In the meantime Mr. Lick had found that his deed of trust did not express his intentions as he desired.  He found, among other things, that the strict construction of its terms would postpone the carrying into effect of his benefactions until after his death.  He wanted the work to be pushed forward during his life-time.  After duly considering these matters he addressed a communication to his trustees, setting forth his conclusions and intentions, and revoking the deed and asking them to resign the trust.  The trustees consulted a lawyer, and upon his advice declined to resign, for the alleged reason that they had already converted about a million of dollars of the real estate into money and could not be absolved from responsibility by Mr. Lick’s will alone.  This involved Mr. Lick in a controversy with his trustees which, at first, threatened disaster to the beneficiaries.  Jno. B. Felton was Mr. Lick’s attorney, and instead of precipitating his client into a lawsuit, he used the columns of the newspapers so vigorously that the trustees became disgusted and made up an agreed case, by which the courts relieved them of responsibility and annulled the deed.

            On September 21, 1875, a new and final deed was executed by Mr. Lick, with Richard S. Floyd, Bernard D. Murphy, Foxan D. Atherton, John H. Lick, and John Nightingale as trustees.  The clause in the deed in reference to the observatory is as follows: --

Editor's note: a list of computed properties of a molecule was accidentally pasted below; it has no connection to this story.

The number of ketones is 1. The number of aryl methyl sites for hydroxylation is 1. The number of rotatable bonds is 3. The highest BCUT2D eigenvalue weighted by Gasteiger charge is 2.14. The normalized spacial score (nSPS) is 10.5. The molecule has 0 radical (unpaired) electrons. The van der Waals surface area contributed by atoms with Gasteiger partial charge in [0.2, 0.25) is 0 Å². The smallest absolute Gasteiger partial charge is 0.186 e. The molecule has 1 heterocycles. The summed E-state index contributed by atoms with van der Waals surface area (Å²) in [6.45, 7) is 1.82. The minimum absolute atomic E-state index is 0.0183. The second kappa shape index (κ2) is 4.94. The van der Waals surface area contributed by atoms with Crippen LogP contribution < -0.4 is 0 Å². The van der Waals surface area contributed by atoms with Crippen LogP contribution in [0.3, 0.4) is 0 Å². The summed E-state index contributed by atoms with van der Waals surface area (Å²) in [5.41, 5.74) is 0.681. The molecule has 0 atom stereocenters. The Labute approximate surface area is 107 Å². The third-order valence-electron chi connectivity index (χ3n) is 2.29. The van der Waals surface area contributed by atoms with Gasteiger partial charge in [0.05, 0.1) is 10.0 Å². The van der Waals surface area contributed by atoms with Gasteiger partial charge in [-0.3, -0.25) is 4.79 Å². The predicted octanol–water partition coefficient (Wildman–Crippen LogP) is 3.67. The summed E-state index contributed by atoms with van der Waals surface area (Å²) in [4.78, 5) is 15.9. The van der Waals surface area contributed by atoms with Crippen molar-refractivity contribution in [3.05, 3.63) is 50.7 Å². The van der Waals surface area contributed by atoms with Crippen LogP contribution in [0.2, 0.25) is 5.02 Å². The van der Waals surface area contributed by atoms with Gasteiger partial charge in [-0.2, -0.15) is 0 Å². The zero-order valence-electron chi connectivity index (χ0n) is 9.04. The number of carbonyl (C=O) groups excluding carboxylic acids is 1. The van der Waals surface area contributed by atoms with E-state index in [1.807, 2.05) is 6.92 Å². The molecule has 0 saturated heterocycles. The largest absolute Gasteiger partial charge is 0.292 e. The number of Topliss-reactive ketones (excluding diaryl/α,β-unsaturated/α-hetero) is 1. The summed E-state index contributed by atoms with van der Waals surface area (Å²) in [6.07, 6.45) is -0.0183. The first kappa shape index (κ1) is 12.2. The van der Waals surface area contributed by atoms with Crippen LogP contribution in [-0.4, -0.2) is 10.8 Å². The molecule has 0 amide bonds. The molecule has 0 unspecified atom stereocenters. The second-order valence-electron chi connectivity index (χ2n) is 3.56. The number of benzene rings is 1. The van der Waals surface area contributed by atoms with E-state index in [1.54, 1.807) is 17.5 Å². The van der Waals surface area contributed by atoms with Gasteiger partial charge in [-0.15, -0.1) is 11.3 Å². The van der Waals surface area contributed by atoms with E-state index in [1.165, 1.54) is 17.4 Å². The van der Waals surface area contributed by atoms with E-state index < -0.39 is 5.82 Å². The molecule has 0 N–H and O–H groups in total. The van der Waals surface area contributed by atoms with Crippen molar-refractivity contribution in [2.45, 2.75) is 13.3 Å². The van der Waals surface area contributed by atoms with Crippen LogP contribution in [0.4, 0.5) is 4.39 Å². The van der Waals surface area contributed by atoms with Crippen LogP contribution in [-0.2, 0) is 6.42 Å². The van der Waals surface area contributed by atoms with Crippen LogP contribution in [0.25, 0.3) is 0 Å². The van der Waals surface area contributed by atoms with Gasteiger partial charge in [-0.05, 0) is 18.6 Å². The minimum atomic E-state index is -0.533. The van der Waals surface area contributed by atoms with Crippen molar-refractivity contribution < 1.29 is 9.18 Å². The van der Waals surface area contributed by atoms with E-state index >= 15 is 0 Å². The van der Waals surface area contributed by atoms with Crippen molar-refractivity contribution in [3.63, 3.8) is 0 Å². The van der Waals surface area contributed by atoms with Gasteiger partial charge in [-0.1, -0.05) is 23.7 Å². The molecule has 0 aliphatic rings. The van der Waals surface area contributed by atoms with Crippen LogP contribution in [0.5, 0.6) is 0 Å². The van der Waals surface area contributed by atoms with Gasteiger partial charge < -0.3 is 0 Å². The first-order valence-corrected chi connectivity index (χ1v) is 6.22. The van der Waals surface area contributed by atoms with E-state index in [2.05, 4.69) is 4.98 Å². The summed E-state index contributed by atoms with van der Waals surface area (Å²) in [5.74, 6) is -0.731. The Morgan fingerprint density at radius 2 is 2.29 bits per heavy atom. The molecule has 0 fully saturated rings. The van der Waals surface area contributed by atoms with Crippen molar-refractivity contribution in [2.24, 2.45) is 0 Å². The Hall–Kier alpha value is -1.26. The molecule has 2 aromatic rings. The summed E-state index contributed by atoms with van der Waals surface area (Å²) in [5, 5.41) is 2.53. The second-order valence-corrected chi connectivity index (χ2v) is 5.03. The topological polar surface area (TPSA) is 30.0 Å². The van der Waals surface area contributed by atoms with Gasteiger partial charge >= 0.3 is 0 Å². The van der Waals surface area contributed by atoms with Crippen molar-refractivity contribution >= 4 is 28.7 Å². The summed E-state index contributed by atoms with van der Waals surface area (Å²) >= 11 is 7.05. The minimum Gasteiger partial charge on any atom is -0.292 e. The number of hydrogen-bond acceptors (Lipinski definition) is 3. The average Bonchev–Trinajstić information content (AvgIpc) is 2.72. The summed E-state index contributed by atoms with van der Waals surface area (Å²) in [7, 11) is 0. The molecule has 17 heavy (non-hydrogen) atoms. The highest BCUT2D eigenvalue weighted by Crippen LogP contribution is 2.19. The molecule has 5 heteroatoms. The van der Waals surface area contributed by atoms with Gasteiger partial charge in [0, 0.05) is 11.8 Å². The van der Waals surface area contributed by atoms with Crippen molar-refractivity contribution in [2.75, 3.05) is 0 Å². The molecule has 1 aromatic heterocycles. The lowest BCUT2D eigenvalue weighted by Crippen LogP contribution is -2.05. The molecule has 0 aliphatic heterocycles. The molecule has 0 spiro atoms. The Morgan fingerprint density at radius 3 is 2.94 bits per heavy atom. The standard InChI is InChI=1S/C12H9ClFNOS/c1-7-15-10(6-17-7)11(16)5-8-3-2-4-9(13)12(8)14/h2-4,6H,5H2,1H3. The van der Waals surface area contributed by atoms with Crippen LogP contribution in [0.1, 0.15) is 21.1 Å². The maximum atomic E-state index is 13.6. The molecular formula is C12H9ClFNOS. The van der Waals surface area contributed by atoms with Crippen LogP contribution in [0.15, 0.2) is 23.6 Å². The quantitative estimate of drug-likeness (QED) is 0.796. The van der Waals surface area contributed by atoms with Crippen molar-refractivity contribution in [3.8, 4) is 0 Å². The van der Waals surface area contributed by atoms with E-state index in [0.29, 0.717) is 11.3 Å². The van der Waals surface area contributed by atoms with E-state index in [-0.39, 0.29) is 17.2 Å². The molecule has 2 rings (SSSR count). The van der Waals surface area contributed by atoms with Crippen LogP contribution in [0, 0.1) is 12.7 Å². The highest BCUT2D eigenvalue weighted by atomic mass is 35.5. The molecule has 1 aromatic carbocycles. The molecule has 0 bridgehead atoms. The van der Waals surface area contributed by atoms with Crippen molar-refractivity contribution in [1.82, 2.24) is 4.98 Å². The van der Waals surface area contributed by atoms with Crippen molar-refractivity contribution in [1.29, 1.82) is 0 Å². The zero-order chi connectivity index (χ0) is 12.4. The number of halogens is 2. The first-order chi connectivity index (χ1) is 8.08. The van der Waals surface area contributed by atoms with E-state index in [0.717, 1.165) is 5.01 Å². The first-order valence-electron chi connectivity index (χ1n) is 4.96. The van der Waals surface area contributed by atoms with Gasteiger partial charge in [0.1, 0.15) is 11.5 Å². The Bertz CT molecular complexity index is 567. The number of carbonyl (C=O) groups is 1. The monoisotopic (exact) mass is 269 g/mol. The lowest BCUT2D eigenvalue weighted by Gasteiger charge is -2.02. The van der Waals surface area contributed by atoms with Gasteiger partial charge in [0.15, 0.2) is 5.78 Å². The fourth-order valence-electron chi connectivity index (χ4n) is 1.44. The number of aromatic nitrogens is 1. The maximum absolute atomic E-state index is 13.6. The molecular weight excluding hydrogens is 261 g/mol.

“Third – To expend the sum of seven hundred thousand dollars ($700,000) for the purpose of purchasing land, and constructing and putting up on such land as shall be designed by the party of the first part, a powerful telescope, superior to and more powerful than any telescope yet made, with all the machinery appertaining thereto and appropriately connected therewith, or that is necessary and convenient to the most powerful telescope now in use, or suited to one more powerful than any yet constructed; and also a suitable observatory connected therewith.  The parties of the second part hereto, and their successors, shall, as soon as said telescope and observatory are constructed, convey the land whereupon the same may be situated, and the telescope and the observatory, and all machinery and apparatus connected therewith, to the corporation known as ‘Regents of the University of California;’ and if, after the construction of said telescope and observatory, there shall remain of said seven hundred thousand dollars in gold coin any surplus, the said parties of the second part shall turn over such surplus to said corporation, to be invested by it in bonds of the United States, or of the city and county of San Francisco, or other good and safe interest-bearing bonds, and the income thereof shall be devoted to the maintenance of said telescope and the observatory connected therewith, and shall be made useful in promoting science; and the said telescope and observatory are to be known as the ‘Lick Astronomical Department of the University of California.’”

            On making of the new deed Mr. Lick selected Mount Hamilton as the site for the University, and the trustees, acting with the regents of the State University, secured an act of Congress setting apart the public land at the summit for this purpose.  This tract contains about five hundred acres, and is so situated as to prevent settlement in the immediate vicinity of the observatory, or the inauguration of any enterprise in the immediate neighborhood that would be inimical to the interests of the institution.